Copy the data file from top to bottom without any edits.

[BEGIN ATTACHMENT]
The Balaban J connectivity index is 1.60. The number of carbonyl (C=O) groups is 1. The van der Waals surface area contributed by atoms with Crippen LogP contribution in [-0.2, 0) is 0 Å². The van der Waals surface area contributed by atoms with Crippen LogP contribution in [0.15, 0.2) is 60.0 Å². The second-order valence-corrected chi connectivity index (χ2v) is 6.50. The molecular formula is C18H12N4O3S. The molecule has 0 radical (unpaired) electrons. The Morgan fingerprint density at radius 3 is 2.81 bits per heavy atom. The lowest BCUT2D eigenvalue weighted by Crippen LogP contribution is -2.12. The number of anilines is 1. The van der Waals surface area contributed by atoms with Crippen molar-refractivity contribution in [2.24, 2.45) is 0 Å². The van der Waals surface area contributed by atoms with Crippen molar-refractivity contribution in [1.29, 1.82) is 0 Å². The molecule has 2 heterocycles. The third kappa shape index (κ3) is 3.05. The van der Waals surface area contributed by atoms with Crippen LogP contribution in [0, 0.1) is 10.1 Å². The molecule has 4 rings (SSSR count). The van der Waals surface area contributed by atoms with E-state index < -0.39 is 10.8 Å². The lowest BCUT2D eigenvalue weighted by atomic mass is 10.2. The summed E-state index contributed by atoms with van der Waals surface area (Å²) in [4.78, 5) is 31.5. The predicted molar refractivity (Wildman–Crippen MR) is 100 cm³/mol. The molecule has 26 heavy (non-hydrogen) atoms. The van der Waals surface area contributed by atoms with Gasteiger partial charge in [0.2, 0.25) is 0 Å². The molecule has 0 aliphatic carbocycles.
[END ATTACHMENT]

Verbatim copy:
The Balaban J connectivity index is 1.60. The number of carbonyl (C=O) groups is 1. The van der Waals surface area contributed by atoms with Crippen LogP contribution in [-0.2, 0) is 0 Å². The van der Waals surface area contributed by atoms with Crippen LogP contribution in [0.15, 0.2) is 60.0 Å². The second-order valence-corrected chi connectivity index (χ2v) is 6.50. The molecular formula is C18H12N4O3S. The molecule has 0 radical (unpaired) electrons. The Morgan fingerprint density at radius 3 is 2.81 bits per heavy atom. The lowest BCUT2D eigenvalue weighted by Crippen LogP contribution is -2.12. The number of anilines is 1. The van der Waals surface area contributed by atoms with Crippen molar-refractivity contribution in [2.24, 2.45) is 0 Å². The van der Waals surface area contributed by atoms with Crippen molar-refractivity contribution in [1.29, 1.82) is 0 Å². The molecule has 2 heterocycles. The third kappa shape index (κ3) is 3.05. The van der Waals surface area contributed by atoms with Crippen LogP contribution in [0, 0.1) is 10.1 Å². The molecule has 4 rings (SSSR count). The van der Waals surface area contributed by atoms with E-state index < -0.39 is 10.8 Å². The lowest BCUT2D eigenvalue weighted by atomic mass is 10.2. The summed E-state index contributed by atoms with van der Waals surface area (Å²) in [4.78, 5) is 31.5. The predicted molar refractivity (Wildman–Crippen MR) is 100 cm³/mol. The molecule has 26 heavy (non-hydrogen) atoms. The van der Waals surface area contributed by atoms with Gasteiger partial charge in [0.2, 0.25) is 0 Å². The molecule has 0 aliphatic carbocycles.